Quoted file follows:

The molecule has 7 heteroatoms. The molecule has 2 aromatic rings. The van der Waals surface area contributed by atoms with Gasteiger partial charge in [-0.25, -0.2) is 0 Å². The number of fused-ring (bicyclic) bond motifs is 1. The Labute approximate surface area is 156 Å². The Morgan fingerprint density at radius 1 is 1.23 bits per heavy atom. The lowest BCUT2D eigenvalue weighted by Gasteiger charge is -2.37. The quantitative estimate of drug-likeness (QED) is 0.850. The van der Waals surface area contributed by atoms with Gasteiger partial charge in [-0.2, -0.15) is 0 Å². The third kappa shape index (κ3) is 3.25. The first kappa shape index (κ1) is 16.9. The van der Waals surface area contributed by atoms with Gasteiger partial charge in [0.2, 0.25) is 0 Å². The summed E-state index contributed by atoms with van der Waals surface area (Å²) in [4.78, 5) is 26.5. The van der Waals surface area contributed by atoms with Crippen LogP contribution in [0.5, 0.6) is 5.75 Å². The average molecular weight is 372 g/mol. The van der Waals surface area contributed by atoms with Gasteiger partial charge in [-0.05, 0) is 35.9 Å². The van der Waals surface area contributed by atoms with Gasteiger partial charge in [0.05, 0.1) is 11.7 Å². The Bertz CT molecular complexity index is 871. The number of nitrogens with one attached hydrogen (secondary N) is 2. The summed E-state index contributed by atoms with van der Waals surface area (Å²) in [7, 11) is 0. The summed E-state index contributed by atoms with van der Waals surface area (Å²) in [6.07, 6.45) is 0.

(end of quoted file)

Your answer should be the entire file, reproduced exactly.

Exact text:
The molecule has 7 heteroatoms. The molecule has 2 aromatic rings. The van der Waals surface area contributed by atoms with Gasteiger partial charge in [-0.25, -0.2) is 0 Å². The number of fused-ring (bicyclic) bond motifs is 1. The Labute approximate surface area is 156 Å². The Morgan fingerprint density at radius 1 is 1.23 bits per heavy atom. The lowest BCUT2D eigenvalue weighted by Gasteiger charge is -2.37. The quantitative estimate of drug-likeness (QED) is 0.850. The van der Waals surface area contributed by atoms with Gasteiger partial charge in [-0.2, -0.15) is 0 Å². The third kappa shape index (κ3) is 3.25. The first kappa shape index (κ1) is 16.9. The van der Waals surface area contributed by atoms with Gasteiger partial charge in [0.2, 0.25) is 0 Å². The summed E-state index contributed by atoms with van der Waals surface area (Å²) in [4.78, 5) is 26.5. The van der Waals surface area contributed by atoms with Crippen LogP contribution in [0.5, 0.6) is 5.75 Å². The average molecular weight is 372 g/mol. The van der Waals surface area contributed by atoms with Gasteiger partial charge in [-0.05, 0) is 35.9 Å². The van der Waals surface area contributed by atoms with Gasteiger partial charge in [0.05, 0.1) is 11.7 Å². The Bertz CT molecular complexity index is 871. The number of nitrogens with one attached hydrogen (secondary N) is 2. The summed E-state index contributed by atoms with van der Waals surface area (Å²) in [7, 11) is 0. The summed E-state index contributed by atoms with van der Waals surface area (Å²) in [6.07, 6.45) is 0.